Thursday, March 8, 2012

Casual Leave

My seat on the train to Amsterdam was in a little cubical by a window with a great view of the countryside. Across from me was a middle-aged German who spoke better English than I did. He wanted to talk about the Cuban missile crisis which was just then going on and about the Berlin wall and other politically charged matters. My orientation to service in Germany had included a unit cautioning us not to engage in political talk with citizens, so I kept smiling and changing the subject. He finally took the hint and began to ask me about myself.

“Where are you from?”

“Arkansas.”

He looked blank. He could not find that obscure state on his mental map. “It’s by Texas,” I offered.

“Ah, cowboys and Indians!” Then he went into a long thing about the Chickasaw Indians that he had learned in school. He expected me to know more about the subject than I did, I think. My notion of Native Americans at the time had been formed by movies and his comments on the cultural aspects of Chickasaw life were alien to me.

I was so glad when the train rolled into the Amsterdam station. Even though I had no idea about lodging or transportation, I was looking forward to escaping the strained conversation and entering into the Holland I had heard so much about. Not long after I stepped off the train, a taxi driver stepped up and said to me, in English, “Need a cab?”

“Yes, I guess, unless there is a low priced hotel in walking distance.”
He replied, “I can take you to a bed-and-breakfast that has weekly rates and a vacancy. It is near the flea market.”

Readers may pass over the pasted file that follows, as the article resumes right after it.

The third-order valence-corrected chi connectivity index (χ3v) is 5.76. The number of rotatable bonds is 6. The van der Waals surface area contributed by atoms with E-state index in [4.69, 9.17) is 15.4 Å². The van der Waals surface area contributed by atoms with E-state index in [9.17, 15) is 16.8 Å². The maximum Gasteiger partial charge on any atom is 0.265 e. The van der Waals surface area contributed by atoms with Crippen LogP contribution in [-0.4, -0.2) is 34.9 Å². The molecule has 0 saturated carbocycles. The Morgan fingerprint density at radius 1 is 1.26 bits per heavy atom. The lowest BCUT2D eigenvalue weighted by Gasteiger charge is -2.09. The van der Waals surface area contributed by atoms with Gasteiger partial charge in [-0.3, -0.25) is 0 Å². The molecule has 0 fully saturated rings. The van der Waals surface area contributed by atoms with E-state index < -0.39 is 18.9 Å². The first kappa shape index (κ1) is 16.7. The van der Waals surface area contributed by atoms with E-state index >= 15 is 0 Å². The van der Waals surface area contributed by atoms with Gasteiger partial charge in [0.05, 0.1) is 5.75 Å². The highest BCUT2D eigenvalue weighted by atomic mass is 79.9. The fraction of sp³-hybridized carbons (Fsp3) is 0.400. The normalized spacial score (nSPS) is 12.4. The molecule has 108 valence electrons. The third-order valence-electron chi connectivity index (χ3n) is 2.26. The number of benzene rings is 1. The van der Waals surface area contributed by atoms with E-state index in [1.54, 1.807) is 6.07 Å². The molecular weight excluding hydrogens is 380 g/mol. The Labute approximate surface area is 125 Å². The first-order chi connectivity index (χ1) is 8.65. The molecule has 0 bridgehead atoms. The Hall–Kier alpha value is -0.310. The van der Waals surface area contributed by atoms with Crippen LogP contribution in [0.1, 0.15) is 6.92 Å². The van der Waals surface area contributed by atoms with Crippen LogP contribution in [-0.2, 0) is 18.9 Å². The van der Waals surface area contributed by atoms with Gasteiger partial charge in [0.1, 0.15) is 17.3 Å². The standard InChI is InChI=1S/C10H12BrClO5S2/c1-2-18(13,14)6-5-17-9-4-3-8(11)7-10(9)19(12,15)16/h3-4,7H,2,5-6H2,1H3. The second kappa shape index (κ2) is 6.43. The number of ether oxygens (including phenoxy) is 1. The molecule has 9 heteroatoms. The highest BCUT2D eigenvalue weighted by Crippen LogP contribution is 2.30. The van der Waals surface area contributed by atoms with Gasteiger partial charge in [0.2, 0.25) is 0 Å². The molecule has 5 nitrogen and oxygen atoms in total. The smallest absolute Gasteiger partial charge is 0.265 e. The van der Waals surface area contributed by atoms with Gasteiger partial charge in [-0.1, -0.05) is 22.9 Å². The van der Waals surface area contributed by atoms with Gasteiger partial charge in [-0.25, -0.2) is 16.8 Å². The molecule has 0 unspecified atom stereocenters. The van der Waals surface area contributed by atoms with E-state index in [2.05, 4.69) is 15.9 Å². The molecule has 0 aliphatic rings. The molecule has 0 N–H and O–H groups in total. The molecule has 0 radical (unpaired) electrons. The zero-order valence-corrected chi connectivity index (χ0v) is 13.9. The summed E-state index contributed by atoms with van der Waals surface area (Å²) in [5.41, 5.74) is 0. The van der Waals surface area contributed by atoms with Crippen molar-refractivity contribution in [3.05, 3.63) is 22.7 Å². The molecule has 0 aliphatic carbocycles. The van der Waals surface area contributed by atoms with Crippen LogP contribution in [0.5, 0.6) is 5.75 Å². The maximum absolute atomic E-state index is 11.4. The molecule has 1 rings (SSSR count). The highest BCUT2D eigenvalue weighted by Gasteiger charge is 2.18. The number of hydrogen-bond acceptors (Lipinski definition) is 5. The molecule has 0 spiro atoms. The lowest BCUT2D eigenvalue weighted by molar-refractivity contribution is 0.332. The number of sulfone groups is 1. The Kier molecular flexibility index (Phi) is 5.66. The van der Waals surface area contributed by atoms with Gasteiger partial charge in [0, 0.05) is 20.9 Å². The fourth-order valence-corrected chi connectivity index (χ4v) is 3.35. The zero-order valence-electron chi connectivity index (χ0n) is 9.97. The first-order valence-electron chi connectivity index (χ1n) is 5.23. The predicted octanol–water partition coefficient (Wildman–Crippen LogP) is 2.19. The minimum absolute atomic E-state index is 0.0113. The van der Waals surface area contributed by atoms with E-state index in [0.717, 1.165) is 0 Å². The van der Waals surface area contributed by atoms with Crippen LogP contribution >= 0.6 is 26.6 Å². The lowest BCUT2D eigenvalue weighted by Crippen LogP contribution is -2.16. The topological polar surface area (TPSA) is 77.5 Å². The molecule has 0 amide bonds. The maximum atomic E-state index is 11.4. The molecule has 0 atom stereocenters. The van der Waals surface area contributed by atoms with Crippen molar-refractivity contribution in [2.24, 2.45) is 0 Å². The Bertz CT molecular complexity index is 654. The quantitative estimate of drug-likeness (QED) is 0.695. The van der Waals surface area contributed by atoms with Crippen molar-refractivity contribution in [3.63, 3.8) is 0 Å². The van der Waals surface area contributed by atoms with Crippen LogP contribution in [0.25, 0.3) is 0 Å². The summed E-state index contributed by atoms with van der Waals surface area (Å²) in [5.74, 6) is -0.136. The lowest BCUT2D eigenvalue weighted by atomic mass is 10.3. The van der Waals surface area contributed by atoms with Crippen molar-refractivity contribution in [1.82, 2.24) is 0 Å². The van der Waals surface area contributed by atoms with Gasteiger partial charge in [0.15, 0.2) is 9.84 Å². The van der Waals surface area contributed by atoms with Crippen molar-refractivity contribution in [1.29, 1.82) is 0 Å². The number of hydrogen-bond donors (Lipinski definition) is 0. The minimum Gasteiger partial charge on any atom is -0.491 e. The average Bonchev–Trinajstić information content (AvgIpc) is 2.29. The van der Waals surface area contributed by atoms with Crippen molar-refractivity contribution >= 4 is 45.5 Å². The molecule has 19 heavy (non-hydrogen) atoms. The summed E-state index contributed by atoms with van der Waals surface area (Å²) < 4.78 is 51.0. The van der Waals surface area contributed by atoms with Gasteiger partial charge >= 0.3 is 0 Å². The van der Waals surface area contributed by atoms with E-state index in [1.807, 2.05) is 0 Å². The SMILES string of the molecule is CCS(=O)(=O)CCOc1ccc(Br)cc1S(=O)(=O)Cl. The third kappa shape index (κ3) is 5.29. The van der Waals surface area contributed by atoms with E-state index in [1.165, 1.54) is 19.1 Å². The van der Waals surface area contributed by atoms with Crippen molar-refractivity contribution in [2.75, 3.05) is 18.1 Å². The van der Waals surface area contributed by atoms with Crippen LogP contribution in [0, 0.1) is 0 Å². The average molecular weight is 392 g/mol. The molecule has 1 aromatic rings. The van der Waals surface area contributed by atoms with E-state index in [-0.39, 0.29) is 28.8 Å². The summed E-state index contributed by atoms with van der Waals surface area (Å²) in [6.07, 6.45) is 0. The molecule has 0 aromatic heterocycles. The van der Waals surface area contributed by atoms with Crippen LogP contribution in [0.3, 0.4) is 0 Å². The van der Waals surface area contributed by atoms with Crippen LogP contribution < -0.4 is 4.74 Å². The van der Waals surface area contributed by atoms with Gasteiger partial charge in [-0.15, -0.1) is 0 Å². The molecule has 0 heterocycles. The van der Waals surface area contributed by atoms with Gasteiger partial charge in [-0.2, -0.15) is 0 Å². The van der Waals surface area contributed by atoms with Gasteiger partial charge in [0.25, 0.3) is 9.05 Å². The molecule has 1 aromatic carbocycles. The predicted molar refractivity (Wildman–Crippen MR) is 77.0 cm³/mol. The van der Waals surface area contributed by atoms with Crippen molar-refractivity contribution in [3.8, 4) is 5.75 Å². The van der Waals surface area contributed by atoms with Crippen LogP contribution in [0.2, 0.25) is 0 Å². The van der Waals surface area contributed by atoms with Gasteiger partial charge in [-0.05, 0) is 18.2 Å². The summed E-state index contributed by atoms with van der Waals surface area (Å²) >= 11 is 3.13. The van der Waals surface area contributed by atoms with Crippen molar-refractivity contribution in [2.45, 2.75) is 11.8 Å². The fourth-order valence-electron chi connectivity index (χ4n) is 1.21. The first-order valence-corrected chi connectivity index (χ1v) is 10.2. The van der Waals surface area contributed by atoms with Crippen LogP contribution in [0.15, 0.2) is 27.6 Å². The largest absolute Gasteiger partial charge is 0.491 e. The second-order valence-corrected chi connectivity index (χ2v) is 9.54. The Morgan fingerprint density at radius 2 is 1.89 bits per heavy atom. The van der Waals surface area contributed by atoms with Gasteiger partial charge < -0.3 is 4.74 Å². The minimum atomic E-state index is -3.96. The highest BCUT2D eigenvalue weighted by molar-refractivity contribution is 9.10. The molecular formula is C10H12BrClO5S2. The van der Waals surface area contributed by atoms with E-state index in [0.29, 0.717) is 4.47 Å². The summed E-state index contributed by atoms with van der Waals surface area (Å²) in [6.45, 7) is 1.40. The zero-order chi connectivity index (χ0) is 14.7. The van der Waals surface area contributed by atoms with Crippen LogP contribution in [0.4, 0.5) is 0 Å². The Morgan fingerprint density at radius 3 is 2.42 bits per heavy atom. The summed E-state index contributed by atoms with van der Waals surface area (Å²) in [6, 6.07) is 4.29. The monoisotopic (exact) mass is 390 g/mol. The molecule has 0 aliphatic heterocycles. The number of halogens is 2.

I said fine and he drove me to a delightful little home on a friendly-looking street. An elderly lady greeted me and told me the rates in American dollars. I was shocked at how low the price was for a week of sleeping and eating breakfast. And they had a great breakfast every morning: ham and eggs, rolls, jams and jellies, and great coffee. The old couple ate with me and a few other guests each day and I began to feel like family. That’s the way they wanted their clients to feel.

My leave in Amsterdam involved that dwelling place and a lot of walking and sight-seeing, just by myself. I tried pickled herring for the first time, gazed long afternoons at the boat traffic on the canals, met a Ben Franklin look-alike who told me people need their hair for proper brain function. In other words, I had an unorthodox vacation there in a foreign city, at 19 with no agenda. It was memorable.

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